A typical Indian Law Institute is changing, and changing for good! Past five years have not only see a sweeping change in quality of Indian Law Institutes, but have also seen mushrooming growth in numbers of law colleges. Indian Academy of Law & Management (“IALM”) is closely examining such growth and it’s factors over last couple of years. Why is there a renewed interest for being a lawyer and how Bar Council of India regulations have led to growth of legal profession in India.
India has typically added more than 250 Indian Law Institute in past 7 years or so. This is a huge number in terms of growth of Law Institutes anywhere in the world and more so in a developing nation. Compare this with total number of Law Schools added by BRICS nations (other than India) in last 10 years have been 203.
Look at the number of law students getting enrolled in Law Schools in India. In 2005, India had only 2,00,000/- law students taking admissions in various Indian Law Institute offering LL.B (3-years or 5-years). Today, this number has almost doubled to 4,00,000 per annum. This is a huge number if we compare with other courses like IT engineers or Medicine being offered in India.
IALM Research Factors
IALM (www.ialm.academy) students have researched the phenomena to understand the mushrooming of our Law Schools, and several reasons emerge on why a typical Indian Law Institute has changes it’s profile and personality to gear up to the needs of aspiring law students.
Relaxed Regulations:An important contribution to such commendable growth of Law Schools has been relaxed regulations with proactive approvals at Bar Council of India. The Regulations now require Indian Law Institute to have a minimum of 25 faculty members on roles that can potentially teach the law courses being prescribed by Bar Council of India. In furtherance, Bar Council of India members have been frequently and pro-actively visiting institution in India and abroad to facilitate an inspection that is mandatory under the rules.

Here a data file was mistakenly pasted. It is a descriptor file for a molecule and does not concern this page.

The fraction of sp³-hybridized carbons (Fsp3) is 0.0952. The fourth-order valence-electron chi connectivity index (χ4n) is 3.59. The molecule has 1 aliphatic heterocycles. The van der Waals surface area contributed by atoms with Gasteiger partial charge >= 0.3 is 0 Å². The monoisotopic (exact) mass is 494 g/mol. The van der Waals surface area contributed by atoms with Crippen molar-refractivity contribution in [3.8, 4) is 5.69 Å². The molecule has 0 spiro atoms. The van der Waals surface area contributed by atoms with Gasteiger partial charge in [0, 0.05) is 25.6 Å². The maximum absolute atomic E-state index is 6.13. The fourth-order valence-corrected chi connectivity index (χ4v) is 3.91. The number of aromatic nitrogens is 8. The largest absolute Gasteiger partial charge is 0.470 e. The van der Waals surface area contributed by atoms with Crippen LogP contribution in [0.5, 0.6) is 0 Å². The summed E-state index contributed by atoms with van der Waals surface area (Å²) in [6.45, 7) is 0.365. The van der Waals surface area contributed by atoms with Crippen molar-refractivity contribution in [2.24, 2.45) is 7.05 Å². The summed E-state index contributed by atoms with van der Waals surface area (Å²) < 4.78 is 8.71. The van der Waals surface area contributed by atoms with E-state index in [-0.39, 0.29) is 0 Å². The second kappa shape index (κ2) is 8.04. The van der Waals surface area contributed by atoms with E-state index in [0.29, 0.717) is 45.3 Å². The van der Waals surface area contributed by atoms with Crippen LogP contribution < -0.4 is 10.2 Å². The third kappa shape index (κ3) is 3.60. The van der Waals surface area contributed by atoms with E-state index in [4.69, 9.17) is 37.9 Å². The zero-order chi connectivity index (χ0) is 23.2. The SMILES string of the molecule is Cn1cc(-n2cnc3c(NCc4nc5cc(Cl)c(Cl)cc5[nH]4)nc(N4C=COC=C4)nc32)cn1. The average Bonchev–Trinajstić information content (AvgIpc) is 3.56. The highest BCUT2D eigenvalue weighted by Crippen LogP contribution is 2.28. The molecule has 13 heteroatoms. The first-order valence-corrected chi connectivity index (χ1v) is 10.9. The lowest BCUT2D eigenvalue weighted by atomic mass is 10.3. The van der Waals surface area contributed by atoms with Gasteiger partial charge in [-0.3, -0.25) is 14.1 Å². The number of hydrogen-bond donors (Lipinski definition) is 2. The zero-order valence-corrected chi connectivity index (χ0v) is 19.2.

Corporate Sector Demands: With opening of Indian markets in several industrial sectors, the demand for corporate lawyers have taken a leap over last several years. Each corporation require legal knowledge in hordes, and they are ready to pay accordingly. A direct increase in demand has increased pressure on existing Indian Law Institute to increase their capacity or to have more colleges. For example, leading institute Amity Law Schools has affiliation to three Universities — its own Amity University; IP University and also Merrut University (CCS). In addition, Amity also owns an online portal to impart Legal Education for skills development.
Shift to 5 year education: A shift to a 5-year education pattern encouraged by Bar Council of India has seen young students out of schools taking up law as first choice in the career. This has seen tremendous improvement in the quality of students coming out of an Indian Law Institute. This does provide impetus to existing Indian Law Institute to invest more into education and growth of the profession.
OFcourse, there were other reasons for such tremendous growth for Law Schools in India, like a good ROI for institutes. There has been tremendous growth in the quality and quantity of Faculty in Law Schools across India. At one time the law teaching profession only attracted teachers who were not successful in legal practice and found teaching as a comfortable way to live and make money. The present day teaching profession offers variety of opportunities to academicians in India and the best talent and energies have been infused among the law treachers.